“Our industry is on its knees, and the government is just turning its back on us.” 

The situation hospitality laundries find themselves in is aggravated by the fact that, encouraged by the government, many borrowed money to see them through the summer.  Money which they have to pay back at some point.  But Covid-19 is still here and their business volumes are dropping again as local lockdowns are getting more widespread. 

The TSA has called for extensions to the furlough scheme or grant support for those businesses that supply the hospitality sector in lockdown areas.  “Without help, they will go under,” says Stevens. “Tens of thousands of jobs are at risk if the government does not take immediate action to support our industry.” 

If you wish to discuss the above or if you would like any further information, please do not hesitate to contact us on  020 3151 5600 or at tsa@tsa-uk.org.

Rest Assured: UK Laundries Pledge to Hospitality Industry

TSA works with UK Hospitality on laundry advice in a Covid-19 world

UK laundries are working hard to support the re-emerging hospitality market by establishing new protocols for a Covid-19 world.  The Textile Services Association (TSA) has worked with UK Hospitality to produce the Rest Assured Pledge, a package of advice, guidance and certification that is designed to help hotels, restaurants and leisure facilities ensure the safe handling of linen and textiles.

Key to the successful reopening of the hospitality sector is making customers feel safe and secure.  That’s why the Pledge includes a Rest Assured certificate that TSA laundries can give to hospitality operators to display, verifying that their linens and towels have been hygienically cleaned.  There are various versions of the certificate, for different sectors.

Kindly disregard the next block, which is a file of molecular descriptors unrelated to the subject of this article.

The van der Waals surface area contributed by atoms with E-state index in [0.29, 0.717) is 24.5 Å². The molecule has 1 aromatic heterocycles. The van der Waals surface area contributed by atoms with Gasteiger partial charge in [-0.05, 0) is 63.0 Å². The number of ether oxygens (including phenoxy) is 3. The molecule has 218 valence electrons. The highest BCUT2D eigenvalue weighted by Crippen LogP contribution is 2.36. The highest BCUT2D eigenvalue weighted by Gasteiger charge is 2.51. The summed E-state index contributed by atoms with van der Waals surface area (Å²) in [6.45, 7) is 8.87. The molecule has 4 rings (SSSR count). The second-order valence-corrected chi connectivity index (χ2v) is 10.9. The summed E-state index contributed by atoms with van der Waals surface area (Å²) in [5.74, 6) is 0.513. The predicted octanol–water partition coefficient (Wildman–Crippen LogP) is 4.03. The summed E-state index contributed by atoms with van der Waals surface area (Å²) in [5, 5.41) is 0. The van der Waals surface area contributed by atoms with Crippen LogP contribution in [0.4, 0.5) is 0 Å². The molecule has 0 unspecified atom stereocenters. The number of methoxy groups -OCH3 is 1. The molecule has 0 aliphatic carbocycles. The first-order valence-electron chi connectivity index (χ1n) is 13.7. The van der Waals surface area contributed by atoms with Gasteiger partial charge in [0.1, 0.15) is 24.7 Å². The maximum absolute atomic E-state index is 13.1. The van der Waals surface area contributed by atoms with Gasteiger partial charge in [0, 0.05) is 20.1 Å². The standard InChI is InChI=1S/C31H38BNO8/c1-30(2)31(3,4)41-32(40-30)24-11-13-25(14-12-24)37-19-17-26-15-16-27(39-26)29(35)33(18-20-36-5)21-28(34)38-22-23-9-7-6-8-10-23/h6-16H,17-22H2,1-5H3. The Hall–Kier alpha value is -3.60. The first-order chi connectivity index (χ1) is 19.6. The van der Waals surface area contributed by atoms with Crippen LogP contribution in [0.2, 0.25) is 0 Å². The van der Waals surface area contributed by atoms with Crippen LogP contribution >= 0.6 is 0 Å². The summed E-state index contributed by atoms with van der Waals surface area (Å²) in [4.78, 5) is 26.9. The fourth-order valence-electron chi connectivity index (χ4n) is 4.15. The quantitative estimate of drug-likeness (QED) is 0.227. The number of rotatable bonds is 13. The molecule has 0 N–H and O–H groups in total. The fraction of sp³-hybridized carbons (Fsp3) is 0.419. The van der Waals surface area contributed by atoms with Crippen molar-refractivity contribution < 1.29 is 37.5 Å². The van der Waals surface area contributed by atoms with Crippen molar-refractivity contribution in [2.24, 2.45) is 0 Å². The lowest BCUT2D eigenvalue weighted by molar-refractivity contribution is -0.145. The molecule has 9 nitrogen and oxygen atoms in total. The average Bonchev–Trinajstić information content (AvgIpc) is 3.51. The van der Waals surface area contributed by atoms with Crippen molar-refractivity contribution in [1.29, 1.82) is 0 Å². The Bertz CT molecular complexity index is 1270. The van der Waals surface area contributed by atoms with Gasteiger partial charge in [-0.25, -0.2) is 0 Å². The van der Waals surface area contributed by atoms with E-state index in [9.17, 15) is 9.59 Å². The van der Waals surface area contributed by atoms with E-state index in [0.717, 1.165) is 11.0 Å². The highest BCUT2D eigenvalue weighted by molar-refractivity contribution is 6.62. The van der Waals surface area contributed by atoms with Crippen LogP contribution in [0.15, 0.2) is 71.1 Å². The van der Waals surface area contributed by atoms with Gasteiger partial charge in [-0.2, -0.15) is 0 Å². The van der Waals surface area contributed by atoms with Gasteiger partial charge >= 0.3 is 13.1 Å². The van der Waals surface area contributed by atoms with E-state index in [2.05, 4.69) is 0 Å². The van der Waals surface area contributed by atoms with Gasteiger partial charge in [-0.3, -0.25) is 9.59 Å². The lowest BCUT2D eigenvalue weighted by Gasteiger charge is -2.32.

The Pledge includes a 16-point coronavirus briefing for operators, which covers a wide range of topics.  They include the basics, like keeping clean and dirty linen segregated; the practical, such as storing soiled linen for collection on a ground floor, near to an external exit but away from public foot flow; and the advanced, including dealing with dirty linen of a guest who develops Covid-19 symptoms. 

As you’d expect, the Pledge also includes a pledge, which covers the protocols that TSA member laundries will follow to ensure not only that textiles are cleaned to the highest standards, but also that they are handled safely.  They include:

  • An overarching commitment to deliver the highest industry standards
  • Sanitisation of textiles, using chemicals and/or temperature
  • Protection of cleaned linen after washing
  • Regular disinfection of laundry transport cages
  • Delivery vehicles regularly deep-cleaned inside and out
  • All laundry plants compliant with Working Safely Guidelines – Covid Secure

“Going forward, it’s critical that laundries and hospitality operators are able to meet new operational procedures to protect staff and customers,” says David Stevens, CEO of the TSA.  “Hospitality needs laundries, and laundries need the hospitality industry.  We are two sides of the same coin and we are stronger together.  The Rest Assured Pledge will help us meet the challenges of the new normal.”

The TSA is the trade association for the textile care services industry. The TSA represent commercial laundry and textile rental businesses. Membership ranges from family-run operations through to large, multi-national companies. If you wish to discuss the above or if you would like any further information, please do not hesitate to contact us on  020 3151 5600 or at tsa@tsa-uk.org.